Bringing consistency to hundreds of equations with disparate underlying theories, data and estimation methods was a recurring concern for postwar macroeconometric modelers. At Brookings, the problem was to aggregate tens of subsectors. “When the original large scale system was first planned and constructed, there was no assurance that the separate parts would fit together in a consistent whole,” a 1969 Brookings report reads. Consistency was brought by a coordinating team and through the development of common standards, Michael McCarthy explains: large database capabilities with easy access and efficient update procedures, common packages (AUTO-ECON), efficient procedures for checking the accuracy of the code (the residual check procedure), and common simulation methods. But concerns with unification only appeared post-1969 in the Modigliani-Ando-Fed correspondence. Modigliani was traveling a lot, involved in the development of an Italian macromodel, and did not seem to care very much about the nooks and crannies of data collection and empirical research. Was a kind of consistency achieved through the common breeding of model builders, then? Did Modigliani’s monetary and macro courses at MIT create a common theoretical framework, so that he did not have to provide specific guidelines as to which behavior equations were acceptable, and which were not? Or were MIT macroeconomists’ practices shaped by Ed Kuh and Richard Schmalensee’s empirical macro course, and the TROLL software?



To mess things further up, Fed and academic researchers had different objectives, which translated in diverging, sometimes antagonistic practices. In his autobiography, Modigliani claimed that “the Fed wanted the model to be developed outside, the academic community to be aware of this decision, and the result not to reflect its idea of how to operate.” Archival records show otherwise. Not only were Fed economists very much involved in model construction and simulations, data collection and software management, but they further reshaped equations to fit their agenda. Intriligator, Bodkin and Hsiao list three objectives macroeconometric modeling tries to achieve: structural analysis, forecasting and policy evaluation, that is, a descriptive, a predictive and a prescriptive purpose. Any macroeconometric model thus embodies tradeoffs between these uses. This is seen in the many kinds of simulations Fed economists were running, each answering a different question. “Diagnostic simulations” were aimed at understanding the characteristics of the model: whole blocks were taken as exogenous , so as to pin down causes and effects in the rest of the system. “Dynamics simulations” required feeding forecasts from the previous period into the model for up to 38 quarters, and check whether the model blew up (it often did) or remained stable and yielded credible estimates for GDP or unemployment. “Stochastic simulations” were carried out by specifying initial conditions, then making out-of-sample forecasts. Policy simulations relied on shocking an exogenous variable after the model had been calibrated.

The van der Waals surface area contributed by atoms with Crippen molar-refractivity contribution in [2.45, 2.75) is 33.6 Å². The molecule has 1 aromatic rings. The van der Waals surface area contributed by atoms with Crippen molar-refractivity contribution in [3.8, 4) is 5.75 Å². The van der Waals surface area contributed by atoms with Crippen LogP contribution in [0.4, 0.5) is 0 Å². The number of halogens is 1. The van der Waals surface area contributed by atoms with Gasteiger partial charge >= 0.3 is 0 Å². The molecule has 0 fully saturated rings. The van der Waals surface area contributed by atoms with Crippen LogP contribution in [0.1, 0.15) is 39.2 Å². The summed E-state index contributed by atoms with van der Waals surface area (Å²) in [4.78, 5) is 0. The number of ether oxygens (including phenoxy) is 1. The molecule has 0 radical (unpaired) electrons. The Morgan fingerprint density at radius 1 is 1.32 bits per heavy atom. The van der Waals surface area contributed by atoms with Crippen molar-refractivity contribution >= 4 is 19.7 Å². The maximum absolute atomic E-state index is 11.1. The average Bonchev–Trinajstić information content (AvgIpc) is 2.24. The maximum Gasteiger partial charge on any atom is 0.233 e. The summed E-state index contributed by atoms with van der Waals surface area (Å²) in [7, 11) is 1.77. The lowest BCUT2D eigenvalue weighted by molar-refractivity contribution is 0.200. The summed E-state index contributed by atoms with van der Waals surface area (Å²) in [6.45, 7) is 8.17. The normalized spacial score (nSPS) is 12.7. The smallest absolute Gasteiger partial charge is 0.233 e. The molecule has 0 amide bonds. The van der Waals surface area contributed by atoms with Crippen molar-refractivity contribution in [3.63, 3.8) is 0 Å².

How the equations were handled also reflected different tradeoffs between analytical consistency and forecasting performance. True, Board members needed some knowledge on how monetary policy affect prices, employment and growth, in particular on scope, channels and lags. But they were not concerned with theoretical debates. They would indifferently consult with Modigliani, Dusenberry, Friedman or Metlzer. Fed economists avoided the terms “Keynesian” or “monetarist.” At best, they joked about “radio debates” (FM-AM stood for Friedman/Meiselman-Ando/Modigliani). More fundamentally, they were clearly willing to trade theoretical consistency for improved forecasting ability. In March 1968, for instance, De Leeuv wrote that dynamic simulations were improved if current income was dropped from the consumption equation: